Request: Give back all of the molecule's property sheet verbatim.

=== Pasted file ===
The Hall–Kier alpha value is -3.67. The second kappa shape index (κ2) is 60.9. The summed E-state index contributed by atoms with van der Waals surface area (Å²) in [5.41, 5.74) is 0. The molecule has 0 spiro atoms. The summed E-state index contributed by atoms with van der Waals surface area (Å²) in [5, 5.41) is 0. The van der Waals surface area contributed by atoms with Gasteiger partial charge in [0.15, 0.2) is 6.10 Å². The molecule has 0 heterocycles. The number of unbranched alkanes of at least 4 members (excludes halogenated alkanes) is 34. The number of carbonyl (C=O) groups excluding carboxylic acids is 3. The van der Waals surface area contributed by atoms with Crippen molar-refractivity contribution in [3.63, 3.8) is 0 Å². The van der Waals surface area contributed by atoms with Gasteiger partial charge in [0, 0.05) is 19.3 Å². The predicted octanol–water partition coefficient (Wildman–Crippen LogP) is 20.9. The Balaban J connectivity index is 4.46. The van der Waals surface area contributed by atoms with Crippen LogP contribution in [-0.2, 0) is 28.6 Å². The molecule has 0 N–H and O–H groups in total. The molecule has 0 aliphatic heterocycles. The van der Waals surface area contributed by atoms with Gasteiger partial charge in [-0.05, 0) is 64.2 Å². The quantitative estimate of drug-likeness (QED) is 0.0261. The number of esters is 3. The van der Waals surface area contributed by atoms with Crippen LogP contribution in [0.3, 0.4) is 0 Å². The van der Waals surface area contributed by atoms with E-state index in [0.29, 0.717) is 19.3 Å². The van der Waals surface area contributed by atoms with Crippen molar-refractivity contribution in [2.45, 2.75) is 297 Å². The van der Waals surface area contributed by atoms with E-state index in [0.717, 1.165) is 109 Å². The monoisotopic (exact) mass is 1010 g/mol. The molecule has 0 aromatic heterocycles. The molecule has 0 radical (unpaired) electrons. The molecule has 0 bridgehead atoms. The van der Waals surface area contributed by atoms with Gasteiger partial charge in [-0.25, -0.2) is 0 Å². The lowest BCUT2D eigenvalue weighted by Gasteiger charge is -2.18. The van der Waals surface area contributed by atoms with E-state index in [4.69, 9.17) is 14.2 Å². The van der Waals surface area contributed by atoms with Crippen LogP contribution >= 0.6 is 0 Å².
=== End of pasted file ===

The Hall–Kier alpha value is -3.67. The second kappa shape index (κ2) is 60.9. The summed E-state index contributed by atoms with van der Waals surface area (Å²) in [5.41, 5.74) is 0. The molecule has 0 spiro atoms. The summed E-state index contributed by atoms with van der Waals surface area (Å²) in [5, 5.41) is 0. The van der Waals surface area contributed by atoms with Gasteiger partial charge in [0.15, 0.2) is 6.10 Å². The molecule has 0 heterocycles. The number of unbranched alkanes of at least 4 members (excludes halogenated alkanes) is 34. The number of carbonyl (C=O) groups excluding carboxylic acids is 3. The van der Waals surface area contributed by atoms with Crippen molar-refractivity contribution in [3.63, 3.8) is 0 Å². The van der Waals surface area contributed by atoms with Gasteiger partial charge in [0, 0.05) is 19.3 Å². The predicted octanol–water partition coefficient (Wildman–Crippen LogP) is 20.9. The Balaban J connectivity index is 4.46. The van der Waals surface area contributed by atoms with Crippen LogP contribution in [-0.2, 0) is 28.6 Å². The molecule has 0 N–H and O–H groups in total. The molecule has 0 aliphatic heterocycles. The van der Waals surface area contributed by atoms with Gasteiger partial charge in [-0.05, 0) is 64.2 Å². The quantitative estimate of drug-likeness (QED) is 0.0261. The number of esters is 3. The van der Waals surface area contributed by atoms with Crippen LogP contribution in [0.3, 0.4) is 0 Å². The van der Waals surface area contributed by atoms with E-state index in [0.29, 0.717) is 19.3 Å². The van der Waals surface area contributed by atoms with Crippen molar-refractivity contribution in [2.45, 2.75) is 297 Å². The van der Waals surface area contributed by atoms with E-state index in [0.717, 1.165) is 109 Å². The monoisotopic (exact) mass is 1010 g/mol. The molecule has 0 aromatic heterocycles. The molecule has 0 radical (unpaired) electrons. The molecule has 0 bridgehead atoms. The van der Waals surface area contributed by atoms with Gasteiger partial charge in [-0.25, -0.2) is 0 Å². The lowest BCUT2D eigenvalue weighted by Gasteiger charge is -2.18. The van der Waals surface area contributed by atoms with E-state index in [4.69, 9.17) is 14.2 Å². The van der Waals surface area contributed by atoms with Crippen LogP contribution >= 0.6 is 0 Å².